Make sure you have all the ingredients you need ahead of time.
Make sure all the food is cut according to directions before you start. Never
try to prepare food while stir-frying.
Cut the ingredients in uniform-sized pieces so that they all cook at the same
If you're not following a recipe, a good rule of thumb is to cut everything into
bite-sized pieces. Cut the vegetables on a diagonal to maximize exposure to the
Heat the wok on medium-high to high heat for at least a minute before adding
oil. (You may want to skip this step if you have a nonstick pan - it can damage
Add the oil (up to 2 to 3 tablespoons depending on the dish; peanut, canola or
other vegetable oils are good) so that it circles around the sides of the wok
before reaching the bottom. This coats the sides of the wok in oil and the oil
Before adding other ingredients, toss in a few pieces of garlic and ginger and
cook for a few minutes. This flavors the oil nicely. (Note: you may want to
reduce the heat at this point to keep the aromatic from burning).
If the recipe calls for meat and vegetables, cook the meat first and set it
aside. Add the meat back when the vegetables are almost cooked. This ensures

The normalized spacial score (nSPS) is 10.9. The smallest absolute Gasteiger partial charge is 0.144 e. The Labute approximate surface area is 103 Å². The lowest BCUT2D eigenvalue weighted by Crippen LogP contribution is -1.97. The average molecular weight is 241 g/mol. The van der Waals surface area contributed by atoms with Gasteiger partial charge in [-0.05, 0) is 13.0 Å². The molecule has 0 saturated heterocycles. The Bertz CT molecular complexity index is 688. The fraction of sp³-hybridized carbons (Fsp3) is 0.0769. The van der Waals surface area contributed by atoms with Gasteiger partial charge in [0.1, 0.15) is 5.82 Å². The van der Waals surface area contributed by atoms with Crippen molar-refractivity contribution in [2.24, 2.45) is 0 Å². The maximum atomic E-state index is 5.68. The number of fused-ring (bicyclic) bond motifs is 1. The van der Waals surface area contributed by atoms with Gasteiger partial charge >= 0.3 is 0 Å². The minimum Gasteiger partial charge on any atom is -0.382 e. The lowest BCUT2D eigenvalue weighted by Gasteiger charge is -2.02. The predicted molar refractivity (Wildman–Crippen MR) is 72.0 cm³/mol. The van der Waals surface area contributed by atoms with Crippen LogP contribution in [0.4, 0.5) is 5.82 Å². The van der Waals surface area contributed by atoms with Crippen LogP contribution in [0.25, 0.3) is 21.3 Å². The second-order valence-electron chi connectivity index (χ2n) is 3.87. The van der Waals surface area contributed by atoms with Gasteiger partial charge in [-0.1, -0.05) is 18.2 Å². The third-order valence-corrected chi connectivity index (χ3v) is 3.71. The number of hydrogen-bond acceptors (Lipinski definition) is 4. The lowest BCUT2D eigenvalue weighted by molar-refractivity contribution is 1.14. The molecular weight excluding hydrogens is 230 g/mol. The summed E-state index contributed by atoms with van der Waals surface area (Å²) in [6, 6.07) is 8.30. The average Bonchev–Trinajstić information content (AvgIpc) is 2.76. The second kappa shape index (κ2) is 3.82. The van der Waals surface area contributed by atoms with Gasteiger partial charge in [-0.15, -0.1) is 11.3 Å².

that the meat is not overcooked, and that the meat and vegetables retain their
Meat is normally stir-fried on high heat to sear in the juices (individual
recipes may differ).
Never add more than a cup of meat at a time to the wok. Lay the meat out flat.
If necessary, stir-fry in batches.
Remove the meat from the wok when it changes color - for example the redness in
the beef is gone. At this point the meat is approximately 80 percent cooked.
Stir-fry vegetables according to density, with the densest vegetables being
stir-fried first and for the longest time. Denser vegetables such as broccoli,
carrots and eggplant require more cooking time than green leafy vegetables such
as bok choy.
If you're uncertain about the order in which to stir-fry vegetables, the
simplest solution is to stir-fry them separately, one at a time.
If possible, wash the vegetables ahead of time to ensure that they have drained
and are not too wet.
On the other hand, if the vegetables are too dry, try adding a few drops of
water while stir-frying.
To stir-fry, move a spatula through the wok, tossing the ingredients every few
When stir-frying meat, wait a few seconds before tossing so that it has a chance
to brown; when stir-frying vegetables, begin moving them immediately.
When adding sauce or a cornstarch/water mixture, push the ingredients up to the
side of the wok, forming a well in the middle. Add the sauce in the middle and
stir to thicken before mixing with the other ingredients.
Once the dish is completed, taste and adjust seasonings as desired.
Serve the stir-fried dish immediately.
Finally, a few words about cooking temperatures. Some recipes give instructions
on whether to cook a dish at high, medium-high, or medium heat, but others
don't. Ultimately, it's best to trust your own judgment: every stove is
different, and you may need to do a bit of experimenting to find the right
temperature for stir-frying.